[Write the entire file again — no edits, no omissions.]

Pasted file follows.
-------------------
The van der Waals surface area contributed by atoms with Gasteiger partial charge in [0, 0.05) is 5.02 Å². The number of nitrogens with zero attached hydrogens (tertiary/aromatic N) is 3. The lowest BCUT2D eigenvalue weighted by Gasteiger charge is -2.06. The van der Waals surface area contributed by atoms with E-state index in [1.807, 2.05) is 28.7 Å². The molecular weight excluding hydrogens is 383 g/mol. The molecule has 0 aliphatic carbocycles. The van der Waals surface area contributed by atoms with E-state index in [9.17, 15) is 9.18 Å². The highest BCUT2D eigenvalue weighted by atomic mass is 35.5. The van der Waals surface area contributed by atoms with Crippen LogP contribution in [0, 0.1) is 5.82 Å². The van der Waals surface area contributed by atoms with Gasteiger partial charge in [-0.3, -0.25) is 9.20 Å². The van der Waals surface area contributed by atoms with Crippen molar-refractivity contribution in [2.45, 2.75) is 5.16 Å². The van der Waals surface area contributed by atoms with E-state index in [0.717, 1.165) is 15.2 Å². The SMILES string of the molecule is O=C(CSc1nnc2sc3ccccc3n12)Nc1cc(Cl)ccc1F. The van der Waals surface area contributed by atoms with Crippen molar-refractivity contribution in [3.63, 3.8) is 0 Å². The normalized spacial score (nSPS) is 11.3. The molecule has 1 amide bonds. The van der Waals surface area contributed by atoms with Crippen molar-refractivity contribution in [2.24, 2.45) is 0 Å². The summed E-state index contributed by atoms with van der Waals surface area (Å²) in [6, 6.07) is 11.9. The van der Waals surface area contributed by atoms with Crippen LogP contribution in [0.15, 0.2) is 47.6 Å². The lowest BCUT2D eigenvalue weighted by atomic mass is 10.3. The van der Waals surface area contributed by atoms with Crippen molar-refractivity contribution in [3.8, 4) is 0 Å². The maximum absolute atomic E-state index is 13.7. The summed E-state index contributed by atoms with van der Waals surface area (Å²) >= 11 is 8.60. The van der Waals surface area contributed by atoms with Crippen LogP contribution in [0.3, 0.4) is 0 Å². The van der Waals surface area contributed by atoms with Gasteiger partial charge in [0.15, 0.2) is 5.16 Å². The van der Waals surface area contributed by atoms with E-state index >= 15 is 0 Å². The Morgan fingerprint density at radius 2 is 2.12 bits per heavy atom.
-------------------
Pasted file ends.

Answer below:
The van der Waals surface area contributed by atoms with Gasteiger partial charge in [0, 0.05) is 5.02 Å². The number of nitrogens with zero attached hydrogens (tertiary/aromatic N) is 3. The lowest BCUT2D eigenvalue weighted by Gasteiger charge is -2.06. The van der Waals surface area contributed by atoms with E-state index in [1.807, 2.05) is 28.7 Å². The molecular weight excluding hydrogens is 383 g/mol. The molecule has 0 aliphatic carbocycles. The van der Waals surface area contributed by atoms with E-state index in [9.17, 15) is 9.18 Å². The highest BCUT2D eigenvalue weighted by atomic mass is 35.5. The van der Waals surface area contributed by atoms with Crippen LogP contribution in [0, 0.1) is 5.82 Å². The van der Waals surface area contributed by atoms with Gasteiger partial charge in [-0.3, -0.25) is 9.20 Å². The van der Waals surface area contributed by atoms with Crippen molar-refractivity contribution in [2.45, 2.75) is 5.16 Å². The van der Waals surface area contributed by atoms with E-state index in [0.717, 1.165) is 15.2 Å². The SMILES string of the molecule is O=C(CSc1nnc2sc3ccccc3n12)Nc1cc(Cl)ccc1F. The van der Waals surface area contributed by atoms with Crippen molar-refractivity contribution in [3.63, 3.8) is 0 Å². The normalized spacial score (nSPS) is 11.3. The molecule has 1 amide bonds. The van der Waals surface area contributed by atoms with Crippen molar-refractivity contribution in [2.24, 2.45) is 0 Å². The summed E-state index contributed by atoms with van der Waals surface area (Å²) in [6, 6.07) is 11.9. The van der Waals surface area contributed by atoms with Crippen LogP contribution in [0.15, 0.2) is 47.6 Å². The lowest BCUT2D eigenvalue weighted by atomic mass is 10.3. The van der Waals surface area contributed by atoms with Crippen molar-refractivity contribution in [3.8, 4) is 0 Å². The maximum absolute atomic E-state index is 13.7. The summed E-state index contributed by atoms with van der Waals surface area (Å²) >= 11 is 8.60. The van der Waals surface area contributed by atoms with Crippen LogP contribution in [0.3, 0.4) is 0 Å². The van der Waals surface area contributed by atoms with Gasteiger partial charge in [0.15, 0.2) is 5.16 Å². The van der Waals surface area contributed by atoms with E-state index >= 15 is 0 Å². The Morgan fingerprint density at radius 2 is 2.12 bits per heavy atom.